We could also see faster diagnoses for rare diseases. For some of the rarest conditions, a patient may spend upwards of a decade visiting different physicians and specialists in search of a definitive diagnosis. In thousands of other cases, patients suffer unnecessarily for years or decades due to a misdiagnosis. Machine learning will result in more efficient data interpretation, which in turn, allows for a faster, more accurate diagnosis. That spells better health and improved quality of life for thousands of people worldwide. We can also expect insurance costs to decrease since the cost of healthcare could dip dramatically with faster, more accurate diagnoses and treatments.

Personalized Therapies and Treatments

An increasing number of patients are now receiving treatments, medications and therapies that are custom-tailored at the genetic level. Machine learning and predictive analytics technology could be leveraged to adjust a drug formulation in real-time, based on the patient’s condition and the anticipated progression of the disease or condition.

Let’s say you’re receiving treatment for an infection. This technology could be used to blend the ideal antibiotic formulation for a specific type of bacteria and then, continuous monitoring would provide the machine learning and PA interface with the data required to administer a more effective formulation and dosage as the patient’s condition changes. The result would be a far better treatment experience since the patient would feel better, sooner. It’s even possible to integrate this technology with wearables and mobile devices for added convenience. This would allow a user to collect data on their mobile device (which can, in turn, relay data to the cloud) rather than carrying a separate monitoring unit.

A healthcare mobile app that leverages machine learning and predictive analytics technology will require some unique accommodations due to HIPAA-related privacy and security considerations. For this reason, you’ll need a development team that is familiar with the unique needs of a client in the healthcare sector. This is precisely where SevenTablets can assist since our developers have extensive experience in the industry. We also maintain an emphasis on areas of emerging technology, from machine learning and predictive analytics to blockchain, augmented reality, virtual reality, artificial intelligence and natural language processing.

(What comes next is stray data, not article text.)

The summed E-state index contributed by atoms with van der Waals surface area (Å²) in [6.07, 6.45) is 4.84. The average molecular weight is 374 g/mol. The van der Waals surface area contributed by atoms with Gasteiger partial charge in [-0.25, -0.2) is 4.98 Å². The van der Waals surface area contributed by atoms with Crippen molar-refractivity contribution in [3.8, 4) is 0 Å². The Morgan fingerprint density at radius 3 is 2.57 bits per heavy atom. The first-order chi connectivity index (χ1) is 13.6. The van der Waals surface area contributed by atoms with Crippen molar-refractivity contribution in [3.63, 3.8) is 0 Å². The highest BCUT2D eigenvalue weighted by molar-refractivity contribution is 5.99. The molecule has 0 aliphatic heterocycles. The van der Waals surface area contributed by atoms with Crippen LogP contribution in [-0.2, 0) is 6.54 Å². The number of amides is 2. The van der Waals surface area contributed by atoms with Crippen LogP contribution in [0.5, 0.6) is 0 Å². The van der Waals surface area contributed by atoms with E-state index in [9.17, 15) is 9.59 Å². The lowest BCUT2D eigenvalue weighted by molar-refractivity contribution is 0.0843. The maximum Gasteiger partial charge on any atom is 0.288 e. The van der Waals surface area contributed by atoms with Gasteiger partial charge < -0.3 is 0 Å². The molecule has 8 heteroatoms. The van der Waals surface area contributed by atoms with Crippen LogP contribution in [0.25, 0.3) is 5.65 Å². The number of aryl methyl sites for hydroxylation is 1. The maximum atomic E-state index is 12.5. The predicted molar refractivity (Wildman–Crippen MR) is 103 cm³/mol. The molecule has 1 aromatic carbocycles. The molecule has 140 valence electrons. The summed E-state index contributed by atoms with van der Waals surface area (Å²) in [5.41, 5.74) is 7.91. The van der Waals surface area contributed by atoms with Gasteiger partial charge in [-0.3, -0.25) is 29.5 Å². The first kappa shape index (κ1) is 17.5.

Based in Dallas, SevenTablets works with clients throughout Texas—including Austin and Houston—and beyond. If you’re ready to discuss your project, contact our team today.


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Venkatesh Kalluru

Venkatesh Kalluru

Chief Technologist, Head of Engineering at SevenTablets
Venkatesh “VK” Kalluru is a technology and business expert with executive and hands-on experience in automating multi-million dollar enterprises and a strong record of success in creating robust information technology architectures and infrastructures. VK brings proven ability in using IT to solve business issues to the SevenTablets team.

VK studied computer science at Jawaharlal Nehru Technological University in Hyderabad, India and earned a Master’s Degree in computer science at George Mason University.
Venkatesh Kalluru